A Vision for Cold Spring, Part 1

It’s the 3rd Wednesday in January 2011; a cold, blustery night at 4:30 p.m.  Ten friends from different boroughs of NYC are meeting up at Grand Central Station to take the 4:45 train that arrives in Cold Spring just before 6 p.m. Four of them are staying at the Pig Hill Inn later that night.  The rest are returning to the city. They’ve designated the second train car from the front to a few more friends who are joining them at around 5:30 p.m. at the Croton-Harmon station.

Another group of friends unrelated to these are doing the same but they are coming down from Poughkeepsie and have friends joining them at the Beacon station. In fact, many others unrelated to these have boarded the train to Cold Spring from points North and South on Metro-North. Some are tourists visiting NYC from all over the world.  Some are just random people from the region, but they all share a few things in common with each other – – they’re all bound for Cold Spring on this blustery winter night and they all share a love for shopping in a beautiful setting, meeting interesting people, great food and they love all forms of live music, arts and entertainment.

But they also have another thing in common: each has a brochure with them that offers great discounts from dozens of participating Cold Spring venues that are made available to each of them on the 3rd Wednesday of every month as long as they show the merchants their Metro- North train ticket receipt, punched multi ticket, or monthly pass.  They understand that their train ticket has value in Cold Spring. As hundreds arrive in Cold Spring at different times they make their way to the trolley which makes stops up and down Main Street throughout the night at all venues listed on the brochure. The town is lit up like a holiday tree. Music is in the air everywhere.  There’s a folk singer in the window at the Foundry Cafe; Cathryn’s has a soft jazz quartet playing in the lounge; Le Bouchon has a string quartet; Hudson Valley Outfitters has a trio of “World Music” artists and serves hot cider to tourists enjoying the sounds of Mountain Dulcimers and hand percussion instruments that are also available for sale.

All the restaurants are filled and the streets look like a typical Saturday in July. Many of the antique shops now specialize in music and performing arts antiquities and artifacts.  There’s a new vintage guitar shop in town which attracts people from all over the world. There’s a new art gallery with a “spoken word” poet debuting his/her latest writing. And the Cold Spring Chapel has an interfaith service featuring music and singing.

There’s a “Pre-Listening Room” performance at Go Go Pops by one of the singer/songwriters scheduled to also perform later that night where attendees will be part of the studio audience for the Listening Room Show which is broadcast “live” around the world on internet radio and television.  The Listening Room is over at 9:30 PM but the night of excitement in Cold Spring is just beginning.  Like racing fans after a drag race want to “rev their engines”, artists and music enthusiasts want MORE after experiencing inspiring performances, and Cold Spring has much more to offer.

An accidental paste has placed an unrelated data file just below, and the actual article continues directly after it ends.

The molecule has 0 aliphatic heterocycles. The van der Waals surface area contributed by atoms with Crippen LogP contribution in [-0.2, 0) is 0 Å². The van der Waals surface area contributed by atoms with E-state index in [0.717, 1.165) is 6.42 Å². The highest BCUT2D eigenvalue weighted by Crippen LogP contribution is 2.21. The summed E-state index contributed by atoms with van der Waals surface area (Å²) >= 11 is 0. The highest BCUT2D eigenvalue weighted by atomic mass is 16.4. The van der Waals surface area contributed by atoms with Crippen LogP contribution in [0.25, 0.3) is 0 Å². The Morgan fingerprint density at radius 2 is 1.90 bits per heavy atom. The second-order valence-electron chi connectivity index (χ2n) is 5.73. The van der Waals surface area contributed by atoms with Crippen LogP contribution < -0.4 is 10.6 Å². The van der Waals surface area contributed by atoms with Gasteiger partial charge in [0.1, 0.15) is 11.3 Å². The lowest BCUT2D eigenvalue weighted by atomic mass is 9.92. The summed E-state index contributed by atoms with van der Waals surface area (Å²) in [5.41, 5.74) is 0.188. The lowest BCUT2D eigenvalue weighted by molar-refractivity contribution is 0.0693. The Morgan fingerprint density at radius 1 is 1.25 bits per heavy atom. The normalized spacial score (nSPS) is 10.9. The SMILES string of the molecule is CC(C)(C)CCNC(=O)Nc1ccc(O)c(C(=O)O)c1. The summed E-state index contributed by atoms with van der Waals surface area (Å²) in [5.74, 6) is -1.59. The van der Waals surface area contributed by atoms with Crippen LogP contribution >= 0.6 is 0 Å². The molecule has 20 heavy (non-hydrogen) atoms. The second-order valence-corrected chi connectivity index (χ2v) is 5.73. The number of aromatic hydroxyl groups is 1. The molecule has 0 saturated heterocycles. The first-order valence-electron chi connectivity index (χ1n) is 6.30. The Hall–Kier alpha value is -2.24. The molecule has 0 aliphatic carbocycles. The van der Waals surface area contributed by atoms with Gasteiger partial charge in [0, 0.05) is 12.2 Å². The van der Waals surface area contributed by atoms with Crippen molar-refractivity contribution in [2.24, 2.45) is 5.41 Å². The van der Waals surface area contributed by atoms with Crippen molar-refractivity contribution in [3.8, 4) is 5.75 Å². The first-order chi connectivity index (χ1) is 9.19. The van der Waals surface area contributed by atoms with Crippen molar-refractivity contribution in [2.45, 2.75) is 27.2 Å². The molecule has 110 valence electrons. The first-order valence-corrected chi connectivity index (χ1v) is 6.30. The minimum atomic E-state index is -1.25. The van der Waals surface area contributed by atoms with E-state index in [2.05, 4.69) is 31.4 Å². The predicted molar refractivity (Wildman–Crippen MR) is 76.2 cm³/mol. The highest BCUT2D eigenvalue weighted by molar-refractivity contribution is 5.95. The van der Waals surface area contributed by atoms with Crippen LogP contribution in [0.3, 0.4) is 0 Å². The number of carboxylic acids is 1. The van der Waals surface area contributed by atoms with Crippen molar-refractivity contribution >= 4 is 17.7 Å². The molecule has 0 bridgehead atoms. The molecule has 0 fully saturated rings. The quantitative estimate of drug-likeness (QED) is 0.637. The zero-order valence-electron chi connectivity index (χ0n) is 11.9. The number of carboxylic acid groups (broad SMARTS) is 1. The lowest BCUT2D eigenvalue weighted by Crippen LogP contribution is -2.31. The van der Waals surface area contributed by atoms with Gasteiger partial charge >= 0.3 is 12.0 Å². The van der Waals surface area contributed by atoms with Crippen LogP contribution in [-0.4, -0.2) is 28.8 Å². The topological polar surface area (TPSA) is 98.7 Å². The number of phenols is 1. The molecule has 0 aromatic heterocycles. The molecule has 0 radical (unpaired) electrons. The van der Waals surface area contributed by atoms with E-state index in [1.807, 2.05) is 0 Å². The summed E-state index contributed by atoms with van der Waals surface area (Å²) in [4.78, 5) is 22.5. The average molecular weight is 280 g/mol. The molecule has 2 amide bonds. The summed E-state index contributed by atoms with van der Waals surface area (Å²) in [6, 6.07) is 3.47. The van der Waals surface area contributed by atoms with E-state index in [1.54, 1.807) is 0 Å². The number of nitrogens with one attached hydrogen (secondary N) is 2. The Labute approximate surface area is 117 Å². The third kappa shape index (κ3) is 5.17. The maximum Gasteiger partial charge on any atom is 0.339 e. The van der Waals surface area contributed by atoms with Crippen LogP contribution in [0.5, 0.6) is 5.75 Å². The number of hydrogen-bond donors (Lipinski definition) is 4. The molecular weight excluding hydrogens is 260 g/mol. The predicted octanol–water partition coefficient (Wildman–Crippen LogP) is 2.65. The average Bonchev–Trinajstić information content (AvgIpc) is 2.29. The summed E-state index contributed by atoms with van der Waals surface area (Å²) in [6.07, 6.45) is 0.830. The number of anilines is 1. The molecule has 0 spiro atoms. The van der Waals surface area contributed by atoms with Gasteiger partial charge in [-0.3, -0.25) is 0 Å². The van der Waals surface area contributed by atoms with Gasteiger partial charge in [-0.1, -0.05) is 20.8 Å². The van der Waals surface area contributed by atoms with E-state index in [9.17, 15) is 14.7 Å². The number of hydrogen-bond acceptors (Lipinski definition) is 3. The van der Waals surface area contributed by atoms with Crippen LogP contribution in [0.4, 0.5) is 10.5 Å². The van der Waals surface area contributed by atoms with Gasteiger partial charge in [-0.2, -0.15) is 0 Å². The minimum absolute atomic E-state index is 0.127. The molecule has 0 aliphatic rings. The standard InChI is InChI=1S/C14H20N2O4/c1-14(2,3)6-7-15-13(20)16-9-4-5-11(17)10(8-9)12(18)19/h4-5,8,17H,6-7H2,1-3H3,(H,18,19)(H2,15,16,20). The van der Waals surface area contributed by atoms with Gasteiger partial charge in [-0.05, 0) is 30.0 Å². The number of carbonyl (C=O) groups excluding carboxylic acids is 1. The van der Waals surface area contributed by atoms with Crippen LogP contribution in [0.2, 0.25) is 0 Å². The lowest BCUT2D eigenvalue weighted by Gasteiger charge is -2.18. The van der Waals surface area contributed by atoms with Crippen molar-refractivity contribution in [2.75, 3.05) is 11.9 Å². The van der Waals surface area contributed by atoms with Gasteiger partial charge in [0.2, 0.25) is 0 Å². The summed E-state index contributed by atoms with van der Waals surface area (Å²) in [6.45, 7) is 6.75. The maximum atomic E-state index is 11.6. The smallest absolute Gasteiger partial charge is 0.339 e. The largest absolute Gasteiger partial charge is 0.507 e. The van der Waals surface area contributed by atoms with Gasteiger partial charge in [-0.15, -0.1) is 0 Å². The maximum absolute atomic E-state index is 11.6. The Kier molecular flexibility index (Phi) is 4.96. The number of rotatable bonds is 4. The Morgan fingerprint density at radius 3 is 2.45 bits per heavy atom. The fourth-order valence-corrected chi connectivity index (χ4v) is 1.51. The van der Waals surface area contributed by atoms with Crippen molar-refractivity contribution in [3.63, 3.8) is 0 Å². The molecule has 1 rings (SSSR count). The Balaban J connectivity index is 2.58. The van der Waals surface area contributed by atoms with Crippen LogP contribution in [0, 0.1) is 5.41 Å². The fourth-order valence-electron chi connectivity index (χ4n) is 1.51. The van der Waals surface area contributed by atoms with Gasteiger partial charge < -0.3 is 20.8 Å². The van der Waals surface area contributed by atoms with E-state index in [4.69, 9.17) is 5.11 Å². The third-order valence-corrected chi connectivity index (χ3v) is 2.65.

There’s a Post-Listening Room performance by one of the artists at McGuire’s, and the place is jammed.  The Silver Spoon has their Wednesday Night Country Night where people can “front the band” like “live” karaoke.  Whistling Willie’ s now famous Open-Mic, has a line and a waiting list which goes until midnight because inspired artists and music enthusiasts want to keep “revving” their musically creative engines.

There’s something for every one.  The Hudson House is filled with overnight guests and has included a late night outside kiosk that serves hot rum punch, hot chocolate, coffee and warm strudels.  The Gazebo and dock is filled with people, laughter and romance under a sparkling with stars winter sky, as people re-count the memories of this magical Wednesday night in Cold Spring.

The night begins to come to a close.  Some make their way to local “bed and breakfasts” to lodge for the night.  Some make their way to the train to return home.  The streets are clean.  The shops and restaurants have prospered.  All subsequent days and nights in Cold Spring begin to prosper because NEW people begin sharing their amazing experience here with those they love.

This little fantasy represents just one night but there’s no reason why this shouldn’t be a reality every night in Cold Spring.


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6 thoughts on “A Vision for Cold Spring, Part 1

  1. Now we’re TALKIN’!!

    Brilliant vision Ken, and the best thing is, it would WORK!

    Having Live Music replace the faded star of Antiques is just the kind of new century thinking that can buff up the Winter star of Main Street.

    Good work, man…

    Phil Heffernan

  2. But Ken how could we forget the Irish Night that happened that same night @ The DEPOT. This session re-occurs the first Wednesday on or after the full Moon.

    Cold Spring is the place to come for all varities of music. Love this town.

  3. Ann,
    I knew I would forget someone and including your Irish Night would have added a real nice dimension to the story. And my wife is Irish!!! Sorry about that. 🙂

  4. It’s a beautiful vision. Yes, Irish Night at the Depot, First Sunday Jazz at Whistling Willies and all of the other events that folks have been building support for in both small and big ways. It would be impossible to list them all in one article. We are a community, and what makes it special is that there is room for everyone. Thanks Ken, for forwarding this dialog. It’s great to feel your vibrant energy again.